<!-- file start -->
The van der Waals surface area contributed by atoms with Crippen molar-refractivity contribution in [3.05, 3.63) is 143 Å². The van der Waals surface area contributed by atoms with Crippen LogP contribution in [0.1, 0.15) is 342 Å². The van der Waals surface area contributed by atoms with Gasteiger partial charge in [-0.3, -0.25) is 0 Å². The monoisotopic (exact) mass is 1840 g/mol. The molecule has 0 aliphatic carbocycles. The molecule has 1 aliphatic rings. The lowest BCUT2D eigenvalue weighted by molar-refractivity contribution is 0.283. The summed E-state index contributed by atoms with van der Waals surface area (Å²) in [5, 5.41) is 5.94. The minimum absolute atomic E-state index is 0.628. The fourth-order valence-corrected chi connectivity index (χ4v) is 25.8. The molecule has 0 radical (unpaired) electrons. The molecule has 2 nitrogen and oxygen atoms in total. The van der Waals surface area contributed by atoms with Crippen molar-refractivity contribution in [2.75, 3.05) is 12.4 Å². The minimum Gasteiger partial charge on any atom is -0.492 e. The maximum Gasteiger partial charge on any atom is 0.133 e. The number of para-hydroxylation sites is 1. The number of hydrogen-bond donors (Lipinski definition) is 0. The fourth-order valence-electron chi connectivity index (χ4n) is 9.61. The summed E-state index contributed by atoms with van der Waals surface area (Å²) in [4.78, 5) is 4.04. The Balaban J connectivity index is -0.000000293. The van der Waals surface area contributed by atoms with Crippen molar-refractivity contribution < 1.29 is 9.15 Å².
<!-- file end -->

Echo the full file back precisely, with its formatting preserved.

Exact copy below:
The van der Waals surface area contributed by atoms with Crippen molar-refractivity contribution in [3.05, 3.63) is 143 Å². The van der Waals surface area contributed by atoms with Crippen LogP contribution in [0.1, 0.15) is 342 Å². The van der Waals surface area contributed by atoms with Gasteiger partial charge in [-0.3, -0.25) is 0 Å². The monoisotopic (exact) mass is 1840 g/mol. The molecule has 0 aliphatic carbocycles. The molecule has 1 aliphatic rings. The lowest BCUT2D eigenvalue weighted by molar-refractivity contribution is 0.283. The summed E-state index contributed by atoms with van der Waals surface area (Å²) in [5, 5.41) is 5.94. The minimum absolute atomic E-state index is 0.628. The fourth-order valence-corrected chi connectivity index (χ4v) is 25.8. The molecule has 0 radical (unpaired) electrons. The molecule has 2 nitrogen and oxygen atoms in total. The van der Waals surface area contributed by atoms with Crippen molar-refractivity contribution in [2.75, 3.05) is 12.4 Å². The minimum Gasteiger partial charge on any atom is -0.492 e. The maximum Gasteiger partial charge on any atom is 0.133 e. The number of para-hydroxylation sites is 1. The number of hydrogen-bond donors (Lipinski definition) is 0. The fourth-order valence-electron chi connectivity index (χ4n) is 9.61. The summed E-state index contributed by atoms with van der Waals surface area (Å²) in [4.78, 5) is 4.04. The Balaban J connectivity index is -0.000000293. The van der Waals surface area contributed by atoms with Crippen molar-refractivity contribution < 1.29 is 9.15 Å².